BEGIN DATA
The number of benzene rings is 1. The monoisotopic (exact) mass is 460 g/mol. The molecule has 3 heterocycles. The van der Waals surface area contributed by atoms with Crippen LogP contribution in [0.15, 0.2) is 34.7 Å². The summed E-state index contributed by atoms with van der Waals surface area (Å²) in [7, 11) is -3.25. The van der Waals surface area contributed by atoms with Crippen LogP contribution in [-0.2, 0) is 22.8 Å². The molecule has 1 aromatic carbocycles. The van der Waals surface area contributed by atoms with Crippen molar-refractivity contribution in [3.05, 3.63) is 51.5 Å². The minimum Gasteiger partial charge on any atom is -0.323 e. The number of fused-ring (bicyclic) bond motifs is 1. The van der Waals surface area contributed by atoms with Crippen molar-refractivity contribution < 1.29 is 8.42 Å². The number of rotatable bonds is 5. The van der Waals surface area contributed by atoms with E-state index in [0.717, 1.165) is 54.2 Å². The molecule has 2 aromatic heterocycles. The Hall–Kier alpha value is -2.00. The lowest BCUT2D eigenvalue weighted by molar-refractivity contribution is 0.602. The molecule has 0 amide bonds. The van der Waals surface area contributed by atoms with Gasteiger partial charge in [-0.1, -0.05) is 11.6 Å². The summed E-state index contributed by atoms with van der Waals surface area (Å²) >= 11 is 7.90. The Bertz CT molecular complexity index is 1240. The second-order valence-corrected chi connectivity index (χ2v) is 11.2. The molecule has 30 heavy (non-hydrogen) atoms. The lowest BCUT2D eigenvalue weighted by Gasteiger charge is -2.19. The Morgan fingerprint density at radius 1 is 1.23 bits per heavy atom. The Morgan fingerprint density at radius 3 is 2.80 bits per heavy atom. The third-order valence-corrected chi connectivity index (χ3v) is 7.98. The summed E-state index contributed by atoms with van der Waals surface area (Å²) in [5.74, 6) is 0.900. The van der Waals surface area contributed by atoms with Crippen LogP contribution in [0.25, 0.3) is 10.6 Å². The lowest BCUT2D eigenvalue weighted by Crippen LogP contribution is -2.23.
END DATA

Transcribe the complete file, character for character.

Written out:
The number of benzene rings is 1. The monoisotopic (exact) mass is 460 g/mol. The molecule has 3 heterocycles. The van der Waals surface area contributed by atoms with Crippen LogP contribution in [0.15, 0.2) is 34.7 Å². The summed E-state index contributed by atoms with van der Waals surface area (Å²) in [7, 11) is -3.25. The van der Waals surface area contributed by atoms with Crippen LogP contribution in [-0.2, 0) is 22.8 Å². The molecule has 1 aromatic carbocycles. The van der Waals surface area contributed by atoms with Crippen molar-refractivity contribution in [3.05, 3.63) is 51.5 Å². The minimum Gasteiger partial charge on any atom is -0.323 e. The number of fused-ring (bicyclic) bond motifs is 1. The van der Waals surface area contributed by atoms with Crippen molar-refractivity contribution < 1.29 is 8.42 Å². The number of rotatable bonds is 5. The van der Waals surface area contributed by atoms with E-state index in [0.717, 1.165) is 54.2 Å². The molecule has 2 aromatic heterocycles. The Hall–Kier alpha value is -2.00. The lowest BCUT2D eigenvalue weighted by molar-refractivity contribution is 0.602. The molecule has 0 amide bonds. The van der Waals surface area contributed by atoms with Gasteiger partial charge in [-0.1, -0.05) is 11.6 Å². The summed E-state index contributed by atoms with van der Waals surface area (Å²) >= 11 is 7.90. The Bertz CT molecular complexity index is 1240. The second-order valence-corrected chi connectivity index (χ2v) is 11.2. The molecule has 30 heavy (non-hydrogen) atoms. The lowest BCUT2D eigenvalue weighted by Gasteiger charge is -2.19. The Morgan fingerprint density at radius 1 is 1.23 bits per heavy atom. The Morgan fingerprint density at radius 3 is 2.80 bits per heavy atom. The third-order valence-corrected chi connectivity index (χ3v) is 7.98. The summed E-state index contributed by atoms with van der Waals surface area (Å²) in [5.74, 6) is 0.900. The van der Waals surface area contributed by atoms with Crippen LogP contribution in [0.25, 0.3) is 10.6 Å². The lowest BCUT2D eigenvalue weighted by Crippen LogP contribution is -2.23.